Luke: "I read an interesting article by Jeffrey Wells about Hollywood players like John Carpenter who've fallen apart after they split from their wife."

Pierre: "There are good teams that together are able to do good stuff and when they split, they can't get it together. Some people work better alone. Arnold and Anne Kopelson work together well. I'm in offices with two other producers, Tom Bery and Michael Levy. We are happy when one of us has something that happens. It gives us energy and motivation."

Luke: "Who are some of the most memorable personalities you've encountered in your career?"

Pierre: "[Italian director] Sergio Leone. I got to know him well because I was distributing his movies in Canada. First I had to convince him that I was the right person to acquire his movies. His spaghetti westerns were enormously popular in French Canada. I went to his house many times in Rome. He was a force of nature. He was a visionary. I saw him shooting a movie in the middle of a desert in Arizona. And he was totally at ease. He captured a certain feel for America. He had passion and enthusiasm that was contagious. He was eccentric, dictatorial, difficult, moody and brilliant.

"I remember taking him on his first trip to Canada. Everybody wanted to meet him, including Pierre Trudeau, the prime minister of Canada. I went to dinner at Pierre's house with Sergio and Arnon Milchan. After dinner, Pierre, Serge and Arnon started a long conversation on film. Meanwhile, Margaret showed me the house and we ended smoking together and talking about her problems with the prime minister. They were about to separate.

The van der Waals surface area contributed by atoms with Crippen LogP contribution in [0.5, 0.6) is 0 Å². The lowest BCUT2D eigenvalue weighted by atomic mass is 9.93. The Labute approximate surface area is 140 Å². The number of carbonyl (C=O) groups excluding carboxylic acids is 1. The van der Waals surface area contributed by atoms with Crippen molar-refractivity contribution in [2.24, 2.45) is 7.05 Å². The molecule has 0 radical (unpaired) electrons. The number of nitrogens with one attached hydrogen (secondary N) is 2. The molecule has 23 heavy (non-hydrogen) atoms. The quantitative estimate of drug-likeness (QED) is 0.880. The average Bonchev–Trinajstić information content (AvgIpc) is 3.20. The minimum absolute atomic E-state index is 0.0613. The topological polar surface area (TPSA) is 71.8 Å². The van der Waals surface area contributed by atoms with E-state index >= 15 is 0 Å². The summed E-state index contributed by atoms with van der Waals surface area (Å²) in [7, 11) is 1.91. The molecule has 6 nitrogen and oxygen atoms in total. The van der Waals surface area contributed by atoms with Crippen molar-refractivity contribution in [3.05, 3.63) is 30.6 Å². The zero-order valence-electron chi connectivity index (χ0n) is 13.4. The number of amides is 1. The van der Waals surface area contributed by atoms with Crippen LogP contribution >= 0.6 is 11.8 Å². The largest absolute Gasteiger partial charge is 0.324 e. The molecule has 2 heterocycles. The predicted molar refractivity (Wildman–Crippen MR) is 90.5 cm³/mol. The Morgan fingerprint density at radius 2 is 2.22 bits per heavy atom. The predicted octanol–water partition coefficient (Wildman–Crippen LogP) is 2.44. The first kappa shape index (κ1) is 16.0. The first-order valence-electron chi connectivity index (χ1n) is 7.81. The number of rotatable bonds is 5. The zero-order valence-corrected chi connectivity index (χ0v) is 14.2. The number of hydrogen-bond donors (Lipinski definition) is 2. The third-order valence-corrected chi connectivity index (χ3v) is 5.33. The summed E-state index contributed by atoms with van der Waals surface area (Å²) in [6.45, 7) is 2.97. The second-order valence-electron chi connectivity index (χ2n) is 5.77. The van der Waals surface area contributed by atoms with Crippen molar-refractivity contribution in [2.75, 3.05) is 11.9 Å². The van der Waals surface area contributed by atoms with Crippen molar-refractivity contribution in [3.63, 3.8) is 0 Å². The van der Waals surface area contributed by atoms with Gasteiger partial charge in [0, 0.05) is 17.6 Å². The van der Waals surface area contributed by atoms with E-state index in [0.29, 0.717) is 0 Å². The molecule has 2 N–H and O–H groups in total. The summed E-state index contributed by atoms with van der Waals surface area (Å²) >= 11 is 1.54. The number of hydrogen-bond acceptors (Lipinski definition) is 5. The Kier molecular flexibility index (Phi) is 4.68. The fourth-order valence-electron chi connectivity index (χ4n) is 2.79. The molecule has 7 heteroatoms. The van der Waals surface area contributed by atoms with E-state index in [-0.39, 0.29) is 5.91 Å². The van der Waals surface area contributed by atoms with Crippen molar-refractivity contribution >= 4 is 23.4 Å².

"I admired Claude Lelouch [sentimental French director]. He built an empire with his own production and distribution company. He made the movies he wanted to make.

"Ned Tanen is the kind of executive I wish every studio had. Passionate, supportive and willing to risk. He told me once, 'Pierre, you are so passionate about this, go do it. I will give you a few dollars.' People who've worked with Ned Tanen will tell you that as complex and moody and eccentric as he was, he had a true passion for what he did.

"Yes, he passed on some movies he shouldn't have. He told me I was crazy to try to pursue Platoon. But at least he made decisions. He didn't go through committees.

"David Cronenberg. Talk about complex. This guy started as a maker of C movies but quickly made movies that people talked about and he achieved cult status. We parted ways because he wanted to take more risk than I was willing to take. Naked Lunch for example. I couldn't understand it. He makes movies that nobody else does. He found a way to be an original and stay in Toronto and not be contaminated by the system.